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“Head out on the highway, looking for adventure…” – so Steppenwolf crooned, evoking the words of Jack Kerouac’s On the Road and images from the film classic Easy Rider. Whether you choose to reach your destination via plane, train, coach, boat or the back of a camel, it will ultimately be a voyage of self-discovery you are embarking upon.
Young adults in the Victorian era used to be recommended extended trips to the seaside to cure their ills. Doctors were under the impression that the salt water and sea airs boosted health. Nowadays, the ailments may have changed – think less consumption and smallpox, more My Chemical Romance and ennui derived from materialistic over-consumption. Similarly, centuries ago, young people were advised to go on “The Grand Tour”, considered a rite of passage made more accessible by advances in public transport. These advances have been, of course, further improved upon, making travelling easier and more attractive for youngsters who may be unsure of their way.
Those at the tricky adolescent age (or slightly above) may be unsure of their purpose in life. Experiencing what the world has to offer may help a person realise their potential. Are you reading this and nodding, thinking you fall into this category of uncertainty? Then it’s time to start researching and saving money. Although it may be tempting to stick a pin in a map and run off, taking a little time to get to know the basics of the language, laws and customs will put you in the good books of the people you meet and therefore help to shape the story of your life.
Where Do You Want to Go Today?
It doesn’t take a degree in Anthropology to realise that childhoods are getting shorter. The age that we want to become men and women of the world is drastically decreasing, whereas information about travel and leisure activities is on the increase due to technology and general globalisation. Travelling in one’s youth should be encouraged before being tied down with mortgages and children of one’s own! France is a magnifique place to start, with profound cultural landmarks, beautiful contrast in countryside and cityscapes, a language that is one of the six official ones of the UN, and eight countries on its border to tempt you towards further exploration.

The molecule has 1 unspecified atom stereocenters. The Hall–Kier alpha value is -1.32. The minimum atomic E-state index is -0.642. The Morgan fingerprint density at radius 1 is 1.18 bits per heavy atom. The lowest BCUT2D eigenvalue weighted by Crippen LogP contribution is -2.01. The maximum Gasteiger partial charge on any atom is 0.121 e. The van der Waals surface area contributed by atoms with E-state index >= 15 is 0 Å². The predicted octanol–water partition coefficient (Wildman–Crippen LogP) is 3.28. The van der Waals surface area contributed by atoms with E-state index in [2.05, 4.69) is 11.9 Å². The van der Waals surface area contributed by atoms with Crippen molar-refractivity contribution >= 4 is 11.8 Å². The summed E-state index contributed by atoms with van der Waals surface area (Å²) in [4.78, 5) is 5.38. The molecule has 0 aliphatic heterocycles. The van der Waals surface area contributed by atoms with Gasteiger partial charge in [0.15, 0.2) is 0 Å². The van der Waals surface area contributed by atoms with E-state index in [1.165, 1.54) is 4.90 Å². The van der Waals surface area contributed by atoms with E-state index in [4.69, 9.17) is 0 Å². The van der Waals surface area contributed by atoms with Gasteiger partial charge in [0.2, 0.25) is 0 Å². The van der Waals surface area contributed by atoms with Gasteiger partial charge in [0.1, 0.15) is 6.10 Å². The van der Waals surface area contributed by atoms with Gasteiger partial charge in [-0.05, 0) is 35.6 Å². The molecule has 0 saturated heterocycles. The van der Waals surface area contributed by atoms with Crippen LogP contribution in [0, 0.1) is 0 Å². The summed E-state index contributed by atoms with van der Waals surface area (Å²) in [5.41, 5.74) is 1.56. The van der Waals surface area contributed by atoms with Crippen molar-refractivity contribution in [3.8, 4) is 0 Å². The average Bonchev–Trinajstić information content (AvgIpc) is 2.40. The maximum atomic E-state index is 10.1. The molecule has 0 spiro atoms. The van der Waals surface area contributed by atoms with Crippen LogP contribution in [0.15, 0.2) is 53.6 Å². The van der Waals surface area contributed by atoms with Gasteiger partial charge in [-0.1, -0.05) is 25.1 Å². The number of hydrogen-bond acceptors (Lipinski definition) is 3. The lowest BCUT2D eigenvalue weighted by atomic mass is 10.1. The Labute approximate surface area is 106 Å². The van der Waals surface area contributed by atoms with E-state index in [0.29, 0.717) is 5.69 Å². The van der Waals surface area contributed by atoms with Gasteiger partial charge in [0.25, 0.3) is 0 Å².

The Je Ne Sais Pas of Travelling – Be Prepared
The common consensus is that the best way of getting to grips with a foreign language is to chat to the locals and immerse oneself in the culture. Jumping into the pool of parlance at the deep end can, however, seem a daunting objective. French courses in France, or the appropriate language for wherever your itchy feet yearn to take you, can offer valuable aid whatever your current level of learning in the lingo. Pocket dictionaries offer only limited space, and you don’t want to add unnecessarily to an already bulging backpack by lugging around heavier tomes. Translation websites can be seemingly useful, but not always easily accessible and can often yield erroneous results too.
Making an effort to learn at least the very basics of the language spoken in the country you are visiting will endear you to its inhabitants and may help employment prospects should you wish to do a little work to fund your travels.
Vitality of Youth and Its Joie de Vivre
Some choose to save travel for retirement age. At the risk of sounding ‘ageist’, the truth is that young adults possess more energy, more curious natures and a greater capacity for learning, which can be very handy should your aim be to:
- Study French in France
- Safari in South Africa
- Talk Japanese in Tokyo
- Hike in the Himalayas
The opportunities are endless… until you’ve discovered every last square inch of the world, which may take you longer than a gap year to complete. In considering our interactions with the world, we can learn more about ourselves. Think of it as a form of cheap, pleasurable therapy. It is not unheard of to up sticks as a result of shocking or distressing news. Removing ourselves for a while can help put things in perspective, but this also applies to happy-go-lucky, carefree teenagers and young adults who simply wish to broaden their horizons.
Karen McDermott Profile
Karen McDermott is a graduate of English, Media and Cultural Studies from Canterbury, UK, with a passion for writing and travel. When not working on her first novel she writes articles for her blog and for clients.
Take trips, not chances. For peace of mind each and every time you travel, enroll for MedjetAssist evacuation services. If you’re planning a trip to France (or anywhere else for that matter), you can reserve your hotel here. To rent a car, Bonjour Paris recommends Auto Europe.